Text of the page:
After defining the task(s) to be resolved, we can begin to address the architecture itself. In the architecture, we shouldn't underestimate any of its components. Real-time decision-making must be based on data and the appropriate decision-making algorithms. In the case of real-time decision-making, the data and work with it resemble a river: the data originates (springs from) somewhere; there are places it must flow through and places where it's collected, in some places it's used (for drinking, watering plants, turning turbines), and there's a place where it ceases to exist. And most importantly: just like a river, we cannot stop this type of data flow and wait until another time, until there are better or different conditions. For these data flows, the decision-making algorithms function analogically like floodgates, which not only enable flow optimisation, but also facilitate the conversion of the power of the water flow into something beneficial.


Logical architecture of the platform for real-time decision making

Four layers for real-time decision-making

From a technological perspective, real-time decision-making is divided into several layers.

1. Data acquisition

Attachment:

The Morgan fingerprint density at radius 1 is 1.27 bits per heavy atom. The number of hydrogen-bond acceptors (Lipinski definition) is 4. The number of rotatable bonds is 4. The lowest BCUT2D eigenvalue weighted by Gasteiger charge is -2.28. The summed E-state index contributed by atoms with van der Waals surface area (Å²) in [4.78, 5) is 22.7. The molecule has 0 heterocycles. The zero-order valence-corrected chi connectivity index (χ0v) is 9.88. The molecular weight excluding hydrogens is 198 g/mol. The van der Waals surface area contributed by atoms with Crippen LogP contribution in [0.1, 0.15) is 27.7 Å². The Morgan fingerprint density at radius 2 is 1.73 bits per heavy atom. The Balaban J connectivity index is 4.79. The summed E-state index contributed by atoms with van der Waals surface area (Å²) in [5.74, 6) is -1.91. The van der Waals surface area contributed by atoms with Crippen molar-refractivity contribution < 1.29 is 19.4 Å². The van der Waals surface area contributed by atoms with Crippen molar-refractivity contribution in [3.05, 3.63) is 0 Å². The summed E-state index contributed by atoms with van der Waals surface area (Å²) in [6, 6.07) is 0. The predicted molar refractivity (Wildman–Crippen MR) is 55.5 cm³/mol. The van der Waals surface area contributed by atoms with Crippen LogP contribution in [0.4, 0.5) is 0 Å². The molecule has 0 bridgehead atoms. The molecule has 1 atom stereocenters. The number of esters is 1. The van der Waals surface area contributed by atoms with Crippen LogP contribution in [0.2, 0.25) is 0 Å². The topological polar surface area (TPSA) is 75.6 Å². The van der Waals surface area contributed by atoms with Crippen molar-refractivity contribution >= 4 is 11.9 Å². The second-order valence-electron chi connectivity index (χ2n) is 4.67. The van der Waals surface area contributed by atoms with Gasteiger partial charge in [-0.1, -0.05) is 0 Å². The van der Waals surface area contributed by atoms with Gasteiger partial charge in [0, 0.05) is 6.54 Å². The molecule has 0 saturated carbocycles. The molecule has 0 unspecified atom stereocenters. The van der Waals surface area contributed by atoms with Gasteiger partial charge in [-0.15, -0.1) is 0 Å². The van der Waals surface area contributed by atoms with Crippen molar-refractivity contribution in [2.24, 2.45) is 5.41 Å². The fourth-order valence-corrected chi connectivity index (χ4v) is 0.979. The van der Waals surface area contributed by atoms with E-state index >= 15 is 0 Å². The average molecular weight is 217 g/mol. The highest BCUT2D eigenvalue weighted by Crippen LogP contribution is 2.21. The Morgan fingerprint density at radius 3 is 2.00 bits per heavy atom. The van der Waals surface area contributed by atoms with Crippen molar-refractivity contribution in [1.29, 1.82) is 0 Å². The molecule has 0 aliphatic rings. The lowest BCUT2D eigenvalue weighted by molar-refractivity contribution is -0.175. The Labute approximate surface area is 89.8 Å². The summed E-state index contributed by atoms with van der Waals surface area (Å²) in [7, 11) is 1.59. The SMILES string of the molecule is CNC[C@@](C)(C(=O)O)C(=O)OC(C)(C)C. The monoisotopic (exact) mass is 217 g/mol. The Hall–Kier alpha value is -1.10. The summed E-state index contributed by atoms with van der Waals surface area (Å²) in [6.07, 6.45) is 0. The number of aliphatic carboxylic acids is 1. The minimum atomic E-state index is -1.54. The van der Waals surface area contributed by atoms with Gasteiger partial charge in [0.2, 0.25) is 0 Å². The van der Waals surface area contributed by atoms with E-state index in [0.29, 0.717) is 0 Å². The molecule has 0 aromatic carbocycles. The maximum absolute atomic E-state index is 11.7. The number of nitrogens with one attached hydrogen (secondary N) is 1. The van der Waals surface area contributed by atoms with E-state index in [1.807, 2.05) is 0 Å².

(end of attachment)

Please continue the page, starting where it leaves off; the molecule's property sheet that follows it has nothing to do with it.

The first area is the acquisition and receipt of data from data sources. Data sources can be relational databases, data streams, files, data replications, various types of signals from IoT devices etc. When using unstructured data, it's necessary as much as possible to use Edge Computing, which reduces and prepares data for use in a decision-making solution. Technically, at this level, we're talking about technologies for Change Data Capture, ETL for data transfer, streaming, messaging, distributed file systems, API etc. The greatest risk at this level are Legacy systems, which are often very difficult to integrate and continuously obtain data from.

2. Data transformation

The second layer should ensure data transformation. It should support its various processing frequencies, from real-time in the form of Data Pipeline, through micro-batch, to classic batch processing, so that the processing is efficient, fast and reliable. Data transformations should service and populate all data repositories, regardless of whether they're databases or data streams. However, the data transformations should definitely not forcefully disrupt data flow continuity.

An example of such an undesired disruption is the arrival of a message from the data stream, its transformation into database structures, and the subsequent generation of a practically identical new message based on the change in the database structure. So how can it be done better? Messages should be stored in the rawest possible form, enriched with static data (can be realised dynamically), and then directly processed. In the case of more complex logic with multiple messages, it's possible to use older and verified technologies for Complex Event Processing, or the corresponding functionalities of the newer Stream Processing.